• Guran has a theory about the popularity of paranormal romance – “Adventure–books like [Laurell K.] Hamilton’s were fantasy adventure stories for women.
      • Anita Blake = Conan the Barbarian (p. 14)

Thankfully, Library Journal helps to clarify – I think a lot of this stuff is “Contemporary Urban Fantasy”

This is what your patrons are looking for when they request “urban fantasy.” Common characteristics include tough female protagonists (often with supernatural powers or superhuman strength), stronger distinctions between good and evil, grittier urban landscapes, first-person narration, and sexual tension, often between the female protagonist and a male character who toes the line between good and evil. A pioneer in this subgenre is Laurell K. Hamilton, whose “Anita Blake, Vampire Hunter” novels were among the first to play on these themes.
From: Donohue, Nanette Wargo (1 June 2008). “Collection Development “Urban Fantasy”: The City Fantastic”Library Journal.

In the Intro to Fang-tastic Fiction by Patricia O’Brien Mathews, she has some definitions and clarifications of her own:

  • “Where are they shelved?  Whether you search online, at a bookstore, or in a library, you will find no consensus as to where paranormal fiction titles are shelved.”  (Kelly just made her own stickers and created a new section at Tonganoxie.)

  • “According to Tim Holman, head of the science fiction and fantasy publisher Orbin, the rise of urban fantasy has been ‘the biggest category shift within the sci-fi/fantasy market in the last ten years in the U.S.'” – In July 20o9, 28 of the top 50 fantasy best sellers in the US were Urban Fantasy titles.
  • PR are often series – “Read them in series order–not in random order.”
    • When sharing authors/series info with readers, give them the FIRST book in the series.
    • Many of these books will not be comprehensible if read in random order.”  It’s called World Building for a reason…it needs to be built over time.  Much plot and character development is in the early titles, too.
  • Main Characters:  Human,  Walking Dead (zombies and vamps), Weres (shape changers and werewolves), Representatives from Heaven and Hell (Angels, demons, mythic gods/goddesses), and the Fae (fairies, elves, ghosts, ghouls). (p. 6)
  • Plots: corruption, religious fanatics, demonic invasions, mad scientists, government kindnapping, and “an ancient evil is reborn and must be stopped.” (p. 6)
  • Plot Types: Soul-mate romances (deeper), urban fantasy, chick lit (humor), cozy mysteries (PG-rated), historical series.
  • If you have this book to guide you, you can find a read-alike by asking
    • Do you want romance or urban fiction? Vamps or shifters? Is humor important? Sensuality? Violence?”  Then find a series to match.

3 thoughts on “What is Paranormal Romance and why should I care?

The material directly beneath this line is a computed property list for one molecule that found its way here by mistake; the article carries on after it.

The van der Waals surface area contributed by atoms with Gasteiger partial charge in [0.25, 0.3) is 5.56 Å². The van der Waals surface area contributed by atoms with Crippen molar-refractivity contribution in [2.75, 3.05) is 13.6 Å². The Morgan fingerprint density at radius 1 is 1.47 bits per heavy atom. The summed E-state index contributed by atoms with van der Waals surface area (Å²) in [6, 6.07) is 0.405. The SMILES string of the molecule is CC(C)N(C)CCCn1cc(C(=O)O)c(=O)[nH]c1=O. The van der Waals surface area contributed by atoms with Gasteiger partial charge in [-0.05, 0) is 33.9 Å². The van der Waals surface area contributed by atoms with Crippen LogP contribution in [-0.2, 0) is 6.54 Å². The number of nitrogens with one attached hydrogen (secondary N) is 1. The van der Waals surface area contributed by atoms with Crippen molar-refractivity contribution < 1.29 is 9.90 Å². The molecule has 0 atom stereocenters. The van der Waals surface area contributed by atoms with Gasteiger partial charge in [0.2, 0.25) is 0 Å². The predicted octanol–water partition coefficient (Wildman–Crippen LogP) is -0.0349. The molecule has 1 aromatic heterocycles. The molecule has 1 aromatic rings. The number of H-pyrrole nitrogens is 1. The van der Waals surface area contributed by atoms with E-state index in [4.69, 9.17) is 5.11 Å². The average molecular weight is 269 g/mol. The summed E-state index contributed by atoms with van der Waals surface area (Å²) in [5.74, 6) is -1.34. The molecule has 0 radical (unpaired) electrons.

1. Based on a good deal of research and the reading of literally thousands of paranormal fiction novels, I believe that modern paranormal fiction can be broken down into three main sub-genres: paranormal romance, urban fantasy, and paranormal chick lit.

    Paranormal romance has the same basic characteristics as the traditional romance genre: the plot centers on the romance and there is always an HEA. Paranormal romance heroines are frequently virginal human woman, and the heroes are frequently ancient supernaturals who believed that they would never find love. Amanda Ashley, Nina Bangs, Kresley Cole, Christina Dodd, Christine Feehan, Jacquelyn Frank, Larissa Ione, Virginia Kantra, Sherrilyn Kenyon, Angela Knight, Sharie Kohler, Lora Leigh, Marjorie M. Liu (DIRK & STEELE Series), Katie MacAlister, Erin McCarthy, Cheyenne McCray, Karen Moning, Lynsay Sands, Maggie Shayne, Gena Showalter, Nalini Singh (PSY-CHANGELINGS Series), Vicki Lewis Thompson, Lynn Viehl, J. R. Ward, and Christine Warren are all writers of paranormal romance series. This is just a partial list.

    In other paranormal sub-genres, the romance is not the primary focus of the plot, although the hero(ine) may have some type of romantic relationship.

    In urban fantasy (UF), the hero or heroine is generally a city-dwelling, cynical loner with some type of supernatural powers who may or may not have a romantic relationship. He or she is generally involved in hunting down bad guys (usually supernaturals) and/or solving a supernatural mystery. Here are some of the most popular writers of UF series: Ann Aguirre, Ilona Andrews, Kelley Armstrong, Keri Arthur, L.A. Banks, Lyn Benedict, Laura Bickle, Jenna Black, Allison Brennan, Patricia Briggs, Jim Butcher, Rachel Caine, Mike Carey, Karen Chance, Mark Del Franco, Carole Nelson Douglas, P. N. Elrod, Jeaniene Frost, Terri Garey, Laura Anne Gilman, Simon R. Green, Justin Gustainis, Laurell K. Hamilton, Lori Handeland, Charlaine Harris, Kim Harrison, Charlie Huston, Stacia Kane, Julie Kenner, Caitlin Kittredge, John Levitt, Marjorie M. Liu (HUNTER KISS Series), Seanan McGuire, Richelle Mead, Devon Monk, C. E. Murphy, Lind Robertson, Diana Rowland, Lilith Saintcrow, Gena Showalter, Nalini Singh (GUILD HUNTER Series), Thomas E. Sniegoski, Jeanne C. Stein, Anton Strout, Rob Thurman, Carrie Vaughn, Rachel Vincent, Jaye Wells, and Linda Wisdom. This is just a partial list. In a UF reader’s advisory interview, one important factor to determine is which gender the protagonist should be. The list above includes both hero- and heroine-driven series.